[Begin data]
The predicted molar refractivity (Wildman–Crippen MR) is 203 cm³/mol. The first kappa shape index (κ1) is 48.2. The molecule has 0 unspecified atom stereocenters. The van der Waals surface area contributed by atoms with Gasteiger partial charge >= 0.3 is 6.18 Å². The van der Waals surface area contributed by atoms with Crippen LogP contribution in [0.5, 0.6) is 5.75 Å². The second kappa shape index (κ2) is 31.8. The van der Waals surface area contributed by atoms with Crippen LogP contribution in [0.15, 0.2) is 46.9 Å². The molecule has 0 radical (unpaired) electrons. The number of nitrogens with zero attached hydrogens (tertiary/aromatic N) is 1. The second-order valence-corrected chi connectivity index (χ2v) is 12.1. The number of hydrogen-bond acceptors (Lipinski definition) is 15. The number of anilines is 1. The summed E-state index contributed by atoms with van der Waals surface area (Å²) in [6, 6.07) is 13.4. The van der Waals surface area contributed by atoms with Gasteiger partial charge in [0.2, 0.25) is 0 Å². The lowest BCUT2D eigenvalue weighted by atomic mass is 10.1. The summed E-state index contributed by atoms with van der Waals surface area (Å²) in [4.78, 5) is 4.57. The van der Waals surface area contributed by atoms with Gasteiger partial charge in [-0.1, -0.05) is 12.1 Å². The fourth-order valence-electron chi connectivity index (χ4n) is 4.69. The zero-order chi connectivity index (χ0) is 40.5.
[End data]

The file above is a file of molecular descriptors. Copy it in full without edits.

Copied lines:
The predicted molar refractivity (Wildman–Crippen MR) is 203 cm³/mol. The first kappa shape index (κ1) is 48.2. The molecule has 0 unspecified atom stereocenters. The van der Waals surface area contributed by atoms with Gasteiger partial charge >= 0.3 is 6.18 Å². The van der Waals surface area contributed by atoms with Crippen LogP contribution in [0.5, 0.6) is 5.75 Å². The second kappa shape index (κ2) is 31.8. The van der Waals surface area contributed by atoms with Crippen LogP contribution in [0.15, 0.2) is 46.9 Å². The molecule has 0 radical (unpaired) electrons. The number of nitrogens with zero attached hydrogens (tertiary/aromatic N) is 1. The second-order valence-corrected chi connectivity index (χ2v) is 12.1. The number of hydrogen-bond acceptors (Lipinski definition) is 15. The number of anilines is 1. The summed E-state index contributed by atoms with van der Waals surface area (Å²) in [6, 6.07) is 13.4. The van der Waals surface area contributed by atoms with Gasteiger partial charge in [0.2, 0.25) is 0 Å². The lowest BCUT2D eigenvalue weighted by atomic mass is 10.1. The summed E-state index contributed by atoms with van der Waals surface area (Å²) in [4.78, 5) is 4.57. The van der Waals surface area contributed by atoms with Gasteiger partial charge in [-0.1, -0.05) is 12.1 Å². The fourth-order valence-electron chi connectivity index (χ4n) is 4.69. The zero-order chi connectivity index (χ0) is 40.5.